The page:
The Case for Green Building
There is strong and growing demand for healthy, high-performance homes and public buildings. The term “green building” gets tossed around quite a bit because the marketplace recognizes the demand for it. Overall that’s a good thing, but it sometimes leads to spurious claims. We think it’s important to define what we mean by green building, how and why we practice it.
Green buildings are beautiful, durable, energy efficient structures with ample natural light and good air quality.
They create healthy, comfortable spaces that are affordable operate.
Green buildings minimize waste during and after construction and they cost much less to heat and cool than conventional, built-to-code homes.
We have been “building green” for over 20 years and we love to help people surround themselves with their ecological values. How do we do it?
Here are our favorite options for creating healthy, high-performance homes:
EcoNests are holistically designed and hand-crafted natural homes. An EcoNest incorporates timber-frame, straw-clay walls, earth plasters and natural and non-toxic finishes. This combination of time-honored building traditions with modern innovations results in a home of unsurpassed health and comfort. We built the first EcNest in Wyoming in 2009 and we are proud to be the affiliate builder of EcoNest homes in the Teton region. Learn more about this remarkable building system at www.econesthomes.com.
Straw Bale Walls
Many good books have been written on this subject. Straw bales can be load-bearing or just support their own weight. They create a massive, well-insulated wall with material that is local natural and affordable. Finished with earth- or lime-plasters bale walls are vapor permeable and create quiet, comfortable spaces. We might be biased, but we think they look great around a timberframe!
Structural Insulated Panels (SIPS)
“Build it tight and ventilate it right,” is the prescriptive approach of modern building codes and structural insulated panels, or SIPS, can create a remarkably tight building envelope with almost no thermal bridging. SIPS are generally made with two sheets of oriented strand board (OSB) sandwiched around a core of expanded polystyrene (EPS) foam. They are manufactured off-site, cut to custom sizes for a given building project and shipped to the site for assembly. SIPS are strong, readily approved for permitting and can be assembled quickly in the field. Learn more about building with SIPS here.
Our Approach to Green Building
Make it Beautiful and Build it to Last
An important principle of green building is designing structures that are aesthetically pleasing and comfortable to live or work in. If a building isn't beautiful and comfortable it will not be loved and maintained; it will be torn down and replaced. The embodied energy that goes into buildings is huge. That includes all the energy to extract, process, transport and assemble all the construction materials. We want that investment last for centuries.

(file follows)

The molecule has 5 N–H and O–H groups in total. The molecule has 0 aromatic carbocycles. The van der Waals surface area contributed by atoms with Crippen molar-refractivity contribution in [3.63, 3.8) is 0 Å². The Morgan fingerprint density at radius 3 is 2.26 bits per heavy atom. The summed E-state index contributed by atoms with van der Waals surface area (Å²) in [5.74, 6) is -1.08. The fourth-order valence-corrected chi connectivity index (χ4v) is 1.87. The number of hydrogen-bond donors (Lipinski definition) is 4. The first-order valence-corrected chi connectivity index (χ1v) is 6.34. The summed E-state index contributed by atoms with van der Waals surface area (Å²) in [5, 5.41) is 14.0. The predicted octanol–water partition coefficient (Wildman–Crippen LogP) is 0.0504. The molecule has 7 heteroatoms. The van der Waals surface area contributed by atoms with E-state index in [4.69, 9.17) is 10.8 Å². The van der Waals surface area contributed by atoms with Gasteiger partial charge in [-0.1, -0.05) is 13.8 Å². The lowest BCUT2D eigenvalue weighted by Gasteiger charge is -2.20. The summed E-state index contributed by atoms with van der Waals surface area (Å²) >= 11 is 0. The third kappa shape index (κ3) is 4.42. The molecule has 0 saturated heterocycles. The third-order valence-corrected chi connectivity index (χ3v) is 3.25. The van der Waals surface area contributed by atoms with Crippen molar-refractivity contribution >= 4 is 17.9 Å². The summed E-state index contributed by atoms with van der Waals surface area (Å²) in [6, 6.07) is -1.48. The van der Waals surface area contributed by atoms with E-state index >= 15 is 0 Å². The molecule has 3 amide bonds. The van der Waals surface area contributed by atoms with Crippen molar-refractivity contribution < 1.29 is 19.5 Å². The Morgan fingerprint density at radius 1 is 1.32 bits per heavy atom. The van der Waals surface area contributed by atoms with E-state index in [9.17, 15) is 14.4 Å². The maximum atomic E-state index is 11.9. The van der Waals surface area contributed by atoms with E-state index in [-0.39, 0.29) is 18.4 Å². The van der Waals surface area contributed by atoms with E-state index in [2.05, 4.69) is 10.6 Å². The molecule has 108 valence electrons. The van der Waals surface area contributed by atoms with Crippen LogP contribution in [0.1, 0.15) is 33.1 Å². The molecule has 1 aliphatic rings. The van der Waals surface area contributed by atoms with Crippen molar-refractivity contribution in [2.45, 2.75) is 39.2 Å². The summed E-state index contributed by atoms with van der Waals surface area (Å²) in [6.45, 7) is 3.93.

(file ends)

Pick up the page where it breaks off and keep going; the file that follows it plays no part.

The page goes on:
Design for Passive Solar Performance
By paying close attention to the solar orientation of a building, the quality and placement of its windows and roof overhangs and the amount and location of thermal mass, it’s possible to radically improve the thermal performance of any building. In most climates and latitudes you can avoid the use of air-conditioning altogether and dramatically cut heating costs. It just works!
Energy Efficiency and Super-Insulation
Heating, cooling and lighting residential and commercial buildings consumes almost 40% of the energy we use in America. Fortunately building codes are now requiring people to build more energy efficient, air-tight and resilient structures but there is still much room for improvement.
We design homes to use as little energy as possible by incorporating passive solar design and super-insulating the homes we build. Timberframes support a variety of high-performance enclosure systems including Structural Insulated Panels (SIPS); double-stud walls with cellulose insulation; straw bale and clay-straw walls. See below for more information on each of these options. It’s also important to use high quality windows and doors with low U-values and the right solar heat gain coefficients for a building's aspect and latitude.
Whenever possible we use renewable energy sources and high-efficiency heating and ventilation systems in our homes. These include photo-voltaics or PV and solar thermal systems; heat pumps (geo-thermal or air-to-air) to bring BTU's into a home; smart heating system controls and Heat Recovery Ventilation (HRV) systems.
If you're ready to build a healthy, high-performance home, we'd love to hear about it.
Tell us more about your vision: